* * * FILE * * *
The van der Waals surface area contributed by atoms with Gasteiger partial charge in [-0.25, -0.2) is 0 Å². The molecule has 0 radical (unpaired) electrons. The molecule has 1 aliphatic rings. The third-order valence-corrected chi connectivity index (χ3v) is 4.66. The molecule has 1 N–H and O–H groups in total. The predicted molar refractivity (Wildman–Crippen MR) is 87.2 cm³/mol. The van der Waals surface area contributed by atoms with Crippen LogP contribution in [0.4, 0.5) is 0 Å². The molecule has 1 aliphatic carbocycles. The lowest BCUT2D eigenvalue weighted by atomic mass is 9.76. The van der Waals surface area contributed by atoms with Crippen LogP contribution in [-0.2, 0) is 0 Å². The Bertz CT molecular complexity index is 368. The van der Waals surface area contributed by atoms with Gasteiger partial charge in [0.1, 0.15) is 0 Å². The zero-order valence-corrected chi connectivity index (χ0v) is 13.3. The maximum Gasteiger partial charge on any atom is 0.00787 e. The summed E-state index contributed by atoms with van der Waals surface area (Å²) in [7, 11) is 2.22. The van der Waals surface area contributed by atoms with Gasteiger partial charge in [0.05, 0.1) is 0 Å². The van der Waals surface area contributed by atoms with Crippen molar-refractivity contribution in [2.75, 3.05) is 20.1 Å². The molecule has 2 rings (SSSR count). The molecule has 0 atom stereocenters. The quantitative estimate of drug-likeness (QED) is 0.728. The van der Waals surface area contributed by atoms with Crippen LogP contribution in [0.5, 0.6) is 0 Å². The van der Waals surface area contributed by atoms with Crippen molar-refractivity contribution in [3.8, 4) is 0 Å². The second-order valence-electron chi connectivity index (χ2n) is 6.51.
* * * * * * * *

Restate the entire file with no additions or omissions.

The van der Waals surface area contributed by atoms with Gasteiger partial charge in [-0.25, -0.2) is 0 Å². The molecule has 0 radical (unpaired) electrons. The molecule has 1 aliphatic rings. The third-order valence-corrected chi connectivity index (χ3v) is 4.66. The molecule has 1 N–H and O–H groups in total. The predicted molar refractivity (Wildman–Crippen MR) is 87.2 cm³/mol. The van der Waals surface area contributed by atoms with Crippen LogP contribution in [0.4, 0.5) is 0 Å². The molecule has 1 aliphatic carbocycles. The lowest BCUT2D eigenvalue weighted by atomic mass is 9.76. The van der Waals surface area contributed by atoms with Crippen LogP contribution in [-0.2, 0) is 0 Å². The Bertz CT molecular complexity index is 368. The van der Waals surface area contributed by atoms with Gasteiger partial charge in [0.1, 0.15) is 0 Å². The zero-order valence-corrected chi connectivity index (χ0v) is 13.3. The maximum Gasteiger partial charge on any atom is 0.00787 e. The summed E-state index contributed by atoms with van der Waals surface area (Å²) in [7, 11) is 2.22. The van der Waals surface area contributed by atoms with Gasteiger partial charge in [0.05, 0.1) is 0 Å². The van der Waals surface area contributed by atoms with Crippen molar-refractivity contribution in [2.75, 3.05) is 20.1 Å². The molecule has 2 rings (SSSR count). The molecule has 0 atom stereocenters. The quantitative estimate of drug-likeness (QED) is 0.728. The van der Waals surface area contributed by atoms with Crippen LogP contribution in [0.5, 0.6) is 0 Å². The van der Waals surface area contributed by atoms with Crippen molar-refractivity contribution in [3.8, 4) is 0 Å². The second-order valence-electron chi connectivity index (χ2n) is 6.51.